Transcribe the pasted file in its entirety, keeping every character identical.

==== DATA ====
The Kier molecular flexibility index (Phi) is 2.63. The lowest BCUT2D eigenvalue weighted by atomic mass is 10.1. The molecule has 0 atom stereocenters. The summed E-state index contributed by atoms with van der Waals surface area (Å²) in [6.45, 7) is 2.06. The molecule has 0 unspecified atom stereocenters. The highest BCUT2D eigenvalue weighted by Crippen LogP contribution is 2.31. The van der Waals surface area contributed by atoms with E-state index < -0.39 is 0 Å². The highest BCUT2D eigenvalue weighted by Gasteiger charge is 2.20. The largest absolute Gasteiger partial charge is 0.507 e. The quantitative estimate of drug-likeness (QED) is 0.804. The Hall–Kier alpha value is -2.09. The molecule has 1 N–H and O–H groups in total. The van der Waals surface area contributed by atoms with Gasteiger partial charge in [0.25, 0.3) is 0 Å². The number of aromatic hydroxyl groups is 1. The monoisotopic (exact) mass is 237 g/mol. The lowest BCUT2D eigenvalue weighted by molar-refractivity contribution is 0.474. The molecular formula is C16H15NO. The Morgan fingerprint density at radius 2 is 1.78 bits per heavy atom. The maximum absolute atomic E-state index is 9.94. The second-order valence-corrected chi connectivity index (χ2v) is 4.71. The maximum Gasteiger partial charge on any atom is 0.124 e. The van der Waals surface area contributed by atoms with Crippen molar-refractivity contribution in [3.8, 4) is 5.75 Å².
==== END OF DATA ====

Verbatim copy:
The Kier molecular flexibility index (Phi) is 2.63. The lowest BCUT2D eigenvalue weighted by atomic mass is 10.1. The molecule has 0 atom stereocenters. The summed E-state index contributed by atoms with van der Waals surface area (Å²) in [6.45, 7) is 2.06. The molecule has 0 unspecified atom stereocenters. The highest BCUT2D eigenvalue weighted by Crippen LogP contribution is 2.31. The van der Waals surface area contributed by atoms with E-state index < -0.39 is 0 Å². The highest BCUT2D eigenvalue weighted by Gasteiger charge is 2.20. The largest absolute Gasteiger partial charge is 0.507 e. The quantitative estimate of drug-likeness (QED) is 0.804. The Hall–Kier alpha value is -2.09. The molecule has 1 N–H and O–H groups in total. The van der Waals surface area contributed by atoms with Gasteiger partial charge in [0.25, 0.3) is 0 Å². The number of aromatic hydroxyl groups is 1. The monoisotopic (exact) mass is 237 g/mol. The lowest BCUT2D eigenvalue weighted by molar-refractivity contribution is 0.474. The molecular formula is C16H15NO. The Morgan fingerprint density at radius 2 is 1.78 bits per heavy atom. The maximum absolute atomic E-state index is 9.94. The second-order valence-corrected chi connectivity index (χ2v) is 4.71. The maximum Gasteiger partial charge on any atom is 0.124 e. The van der Waals surface area contributed by atoms with Crippen molar-refractivity contribution in [3.8, 4) is 5.75 Å².